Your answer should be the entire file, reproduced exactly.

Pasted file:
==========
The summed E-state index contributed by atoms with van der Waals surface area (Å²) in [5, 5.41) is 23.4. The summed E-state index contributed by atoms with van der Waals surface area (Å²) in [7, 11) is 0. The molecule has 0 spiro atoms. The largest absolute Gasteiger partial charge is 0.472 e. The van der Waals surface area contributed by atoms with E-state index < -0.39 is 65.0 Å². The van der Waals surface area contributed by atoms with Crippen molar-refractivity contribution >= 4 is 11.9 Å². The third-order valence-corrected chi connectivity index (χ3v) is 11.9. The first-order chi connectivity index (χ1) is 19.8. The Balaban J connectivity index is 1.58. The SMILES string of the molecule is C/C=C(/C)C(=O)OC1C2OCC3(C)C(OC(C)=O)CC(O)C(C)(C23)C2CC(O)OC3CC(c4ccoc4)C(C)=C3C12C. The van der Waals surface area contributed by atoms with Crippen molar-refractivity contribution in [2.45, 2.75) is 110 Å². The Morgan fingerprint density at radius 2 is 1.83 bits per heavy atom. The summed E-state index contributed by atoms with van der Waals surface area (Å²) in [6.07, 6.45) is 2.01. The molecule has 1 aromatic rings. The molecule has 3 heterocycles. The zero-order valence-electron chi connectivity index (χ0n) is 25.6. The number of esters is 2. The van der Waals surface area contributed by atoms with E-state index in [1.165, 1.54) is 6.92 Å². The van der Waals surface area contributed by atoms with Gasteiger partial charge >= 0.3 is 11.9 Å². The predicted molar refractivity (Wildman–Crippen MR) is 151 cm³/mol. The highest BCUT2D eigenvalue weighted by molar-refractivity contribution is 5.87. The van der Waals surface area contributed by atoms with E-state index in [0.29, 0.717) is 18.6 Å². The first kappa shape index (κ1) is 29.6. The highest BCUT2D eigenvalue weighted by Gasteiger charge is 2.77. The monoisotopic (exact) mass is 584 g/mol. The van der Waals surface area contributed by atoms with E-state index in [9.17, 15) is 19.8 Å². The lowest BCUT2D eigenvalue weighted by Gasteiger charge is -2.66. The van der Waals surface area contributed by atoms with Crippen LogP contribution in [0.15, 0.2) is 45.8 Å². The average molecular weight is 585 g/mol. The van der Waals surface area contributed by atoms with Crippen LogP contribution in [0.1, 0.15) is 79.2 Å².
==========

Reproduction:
The summed E-state index contributed by atoms with van der Waals surface area (Å²) in [5, 5.41) is 23.4. The summed E-state index contributed by atoms with van der Waals surface area (Å²) in [7, 11) is 0. The molecule has 0 spiro atoms. The largest absolute Gasteiger partial charge is 0.472 e. The van der Waals surface area contributed by atoms with E-state index < -0.39 is 65.0 Å². The van der Waals surface area contributed by atoms with Crippen molar-refractivity contribution >= 4 is 11.9 Å². The third-order valence-corrected chi connectivity index (χ3v) is 11.9. The first-order chi connectivity index (χ1) is 19.8. The Balaban J connectivity index is 1.58. The SMILES string of the molecule is C/C=C(/C)C(=O)OC1C2OCC3(C)C(OC(C)=O)CC(O)C(C)(C23)C2CC(O)OC3CC(c4ccoc4)C(C)=C3C12C. The van der Waals surface area contributed by atoms with Crippen molar-refractivity contribution in [2.45, 2.75) is 110 Å². The Morgan fingerprint density at radius 2 is 1.83 bits per heavy atom. The summed E-state index contributed by atoms with van der Waals surface area (Å²) in [6.07, 6.45) is 2.01. The molecule has 1 aromatic rings. The molecule has 3 heterocycles. The zero-order valence-electron chi connectivity index (χ0n) is 25.6. The number of esters is 2. The van der Waals surface area contributed by atoms with E-state index in [1.165, 1.54) is 6.92 Å². The van der Waals surface area contributed by atoms with Gasteiger partial charge >= 0.3 is 11.9 Å². The predicted molar refractivity (Wildman–Crippen MR) is 151 cm³/mol. The highest BCUT2D eigenvalue weighted by molar-refractivity contribution is 5.87. The van der Waals surface area contributed by atoms with E-state index in [0.29, 0.717) is 18.6 Å². The first kappa shape index (κ1) is 29.6. The highest BCUT2D eigenvalue weighted by Gasteiger charge is 2.77. The monoisotopic (exact) mass is 584 g/mol. The van der Waals surface area contributed by atoms with E-state index in [9.17, 15) is 19.8 Å². The lowest BCUT2D eigenvalue weighted by Gasteiger charge is -2.66. The van der Waals surface area contributed by atoms with Crippen LogP contribution in [0.15, 0.2) is 45.8 Å². The average molecular weight is 585 g/mol. The van der Waals surface area contributed by atoms with Crippen LogP contribution in [0.1, 0.15) is 79.2 Å².